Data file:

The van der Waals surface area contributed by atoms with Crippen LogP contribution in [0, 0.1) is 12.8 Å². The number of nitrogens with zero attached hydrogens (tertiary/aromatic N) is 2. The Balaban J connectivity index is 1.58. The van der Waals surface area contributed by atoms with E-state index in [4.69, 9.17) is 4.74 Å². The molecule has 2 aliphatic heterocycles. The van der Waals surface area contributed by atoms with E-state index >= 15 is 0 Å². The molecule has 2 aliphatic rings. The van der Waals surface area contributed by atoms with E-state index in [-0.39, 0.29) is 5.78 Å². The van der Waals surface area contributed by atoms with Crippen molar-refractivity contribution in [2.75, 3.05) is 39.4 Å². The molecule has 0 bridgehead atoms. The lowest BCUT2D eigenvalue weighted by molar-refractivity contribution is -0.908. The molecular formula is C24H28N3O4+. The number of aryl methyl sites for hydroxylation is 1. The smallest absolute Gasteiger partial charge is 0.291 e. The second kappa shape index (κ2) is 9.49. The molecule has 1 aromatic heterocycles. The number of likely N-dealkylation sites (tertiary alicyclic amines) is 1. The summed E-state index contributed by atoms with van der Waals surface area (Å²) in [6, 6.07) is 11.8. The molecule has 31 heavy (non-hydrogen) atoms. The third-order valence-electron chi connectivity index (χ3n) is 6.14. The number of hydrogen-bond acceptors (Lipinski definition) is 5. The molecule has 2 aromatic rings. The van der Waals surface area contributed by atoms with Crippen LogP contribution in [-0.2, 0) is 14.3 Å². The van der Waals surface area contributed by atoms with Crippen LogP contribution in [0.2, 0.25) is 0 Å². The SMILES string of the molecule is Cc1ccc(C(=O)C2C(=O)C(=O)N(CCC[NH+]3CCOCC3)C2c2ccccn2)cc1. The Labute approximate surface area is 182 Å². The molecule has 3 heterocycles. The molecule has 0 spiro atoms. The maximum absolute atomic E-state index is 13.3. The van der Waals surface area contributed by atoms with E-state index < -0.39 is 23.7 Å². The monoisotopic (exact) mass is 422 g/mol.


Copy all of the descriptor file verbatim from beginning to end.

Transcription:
The van der Waals surface area contributed by atoms with Crippen LogP contribution in [0, 0.1) is 12.8 Å². The number of nitrogens with zero attached hydrogens (tertiary/aromatic N) is 2. The Balaban J connectivity index is 1.58. The van der Waals surface area contributed by atoms with E-state index in [4.69, 9.17) is 4.74 Å². The molecule has 2 aliphatic heterocycles. The van der Waals surface area contributed by atoms with E-state index >= 15 is 0 Å². The molecule has 2 aliphatic rings. The van der Waals surface area contributed by atoms with E-state index in [-0.39, 0.29) is 5.78 Å². The van der Waals surface area contributed by atoms with Crippen molar-refractivity contribution in [2.75, 3.05) is 39.4 Å². The molecule has 0 bridgehead atoms. The lowest BCUT2D eigenvalue weighted by molar-refractivity contribution is -0.908. The molecular formula is C24H28N3O4+. The number of aryl methyl sites for hydroxylation is 1. The smallest absolute Gasteiger partial charge is 0.291 e. The second kappa shape index (κ2) is 9.49. The molecule has 1 aromatic heterocycles. The number of likely N-dealkylation sites (tertiary alicyclic amines) is 1. The summed E-state index contributed by atoms with van der Waals surface area (Å²) in [6, 6.07) is 11.8. The molecule has 31 heavy (non-hydrogen) atoms. The third-order valence-electron chi connectivity index (χ3n) is 6.14. The number of hydrogen-bond acceptors (Lipinski definition) is 5. The molecule has 2 aromatic rings. The van der Waals surface area contributed by atoms with Crippen LogP contribution in [-0.2, 0) is 14.3 Å². The van der Waals surface area contributed by atoms with Crippen LogP contribution in [0.2, 0.25) is 0 Å². The SMILES string of the molecule is Cc1ccc(C(=O)C2C(=O)C(=O)N(CCC[NH+]3CCOCC3)C2c2ccccn2)cc1. The Labute approximate surface area is 182 Å². The molecule has 3 heterocycles. The molecule has 0 spiro atoms. The maximum absolute atomic E-state index is 13.3. The van der Waals surface area contributed by atoms with E-state index < -0.39 is 23.7 Å². The monoisotopic (exact) mass is 422 g/mol.